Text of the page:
I remember January 28, 1986 like it was yesterday. I was 11 years old and in Mrs. Smith's science class. Anticipation had built for weeks as Mrs. Smith talked about outer space, planets, space exploration and how science experiments could be done in those situations.
Shortly before lunch Mrs. Smith turned on the televisions that had been placed in the classroom for the special event. She was excited. Her excitement bubbled over into her students. And we watched with awe as the Space Shuttle Challenger launched into a wide blue sky. And then our little faces watched in horror as dreams exploded in front of our eyes.
We quickly learned terms like "O-ring" and "rocket boosters." We learned how their failure led to the loss of seven lives. And even as middle school kids we realized that the nation had suffered a great loss. It was the first national disaster that I remember. And when the scene replayed in 2003 with the explosion of the Discovery, we all wept again.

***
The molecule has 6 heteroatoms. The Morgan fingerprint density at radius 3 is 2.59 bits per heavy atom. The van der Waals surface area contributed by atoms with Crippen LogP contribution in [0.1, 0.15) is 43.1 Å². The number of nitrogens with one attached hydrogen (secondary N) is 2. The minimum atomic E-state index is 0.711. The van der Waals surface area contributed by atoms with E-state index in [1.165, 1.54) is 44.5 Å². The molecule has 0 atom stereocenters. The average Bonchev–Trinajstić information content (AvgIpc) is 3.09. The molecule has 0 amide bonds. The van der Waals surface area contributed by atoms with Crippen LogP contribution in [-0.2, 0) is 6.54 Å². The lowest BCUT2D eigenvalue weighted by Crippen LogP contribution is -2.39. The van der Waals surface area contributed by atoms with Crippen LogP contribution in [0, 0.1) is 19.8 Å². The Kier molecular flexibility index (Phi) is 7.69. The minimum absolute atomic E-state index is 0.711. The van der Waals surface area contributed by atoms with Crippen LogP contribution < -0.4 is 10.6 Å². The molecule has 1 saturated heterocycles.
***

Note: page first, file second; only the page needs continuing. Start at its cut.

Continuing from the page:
It was later in the afternoon that we took comfort in our parent's explanations of tragedies. And we turned to President Reagan for an explanation. He reassured us saying, "The crew of the space shuttle Challenger honored us by the manner in which they lived their lives. We will never forget them, nor the last time we saw them, this morning, as they prepared for their journey and waved goodbye and "slipped the surly bonds of earth" to "touch the face of God."
25 years later and it it still feels like yesterday.